Philippine troops killed two suspected Abu Sayyaf gunmen and captured another during a clash in the country's volatile south on Sunday, enforcing a new counteri-nsurgency plan that rules out any peace talks with the al-Qaida-linked militants.
Army troops caught up with an unspecified number of Abu Sayyaf fighters and allied rebels during an assault in the mountainous outskirts of Tipo Tipo town on Basilan island, sparking a 45-minute gunbattle, army chief Lt Gen Arturo Ortiz said.
Two militants were killed and another was captured by the soldiers, who recovered two M16 rifles with ammunition and a rocket-propelled grenade. There were no army casualties. The militants withdrew and were being pursued, Ortiz said.
Under a new six-year counter-insurgency plan that started to be enforced this month, the government has ruled out any peace talks with Abu Sayyaf, resolving to eradicate it by force. The militants have been blamed for kidnappings for ransom, beheadings and deadly bomb attacks.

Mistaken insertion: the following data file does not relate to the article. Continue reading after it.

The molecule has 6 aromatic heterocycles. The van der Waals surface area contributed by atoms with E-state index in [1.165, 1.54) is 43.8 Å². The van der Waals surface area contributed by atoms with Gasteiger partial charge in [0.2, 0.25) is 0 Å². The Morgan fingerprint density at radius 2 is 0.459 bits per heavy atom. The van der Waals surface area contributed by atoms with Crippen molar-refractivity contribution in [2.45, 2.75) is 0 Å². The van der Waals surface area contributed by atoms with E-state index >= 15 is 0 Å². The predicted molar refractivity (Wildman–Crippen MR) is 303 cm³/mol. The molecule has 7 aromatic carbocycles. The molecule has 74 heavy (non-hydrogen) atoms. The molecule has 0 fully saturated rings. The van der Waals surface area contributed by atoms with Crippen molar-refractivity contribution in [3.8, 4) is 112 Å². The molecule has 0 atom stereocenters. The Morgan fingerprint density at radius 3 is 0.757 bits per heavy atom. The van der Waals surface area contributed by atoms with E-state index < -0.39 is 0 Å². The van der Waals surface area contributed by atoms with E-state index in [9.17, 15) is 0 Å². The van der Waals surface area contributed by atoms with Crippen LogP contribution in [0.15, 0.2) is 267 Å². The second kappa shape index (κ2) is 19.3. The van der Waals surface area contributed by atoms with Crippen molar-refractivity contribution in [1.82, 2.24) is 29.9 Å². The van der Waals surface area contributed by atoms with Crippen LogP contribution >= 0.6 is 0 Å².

The 120,000-strong military, however, will help foster peace talks with communist guerrillas and a larger Muslim group, the Moro Islamic Liberation Front, while dealing with their threats. Washington has blacklisted Abu Sayyaf as a terrorist organization.
Although they have been considerably weakened by battle casualties and surrenders, the militants still number about 340 and remain a national security threat, according to the military.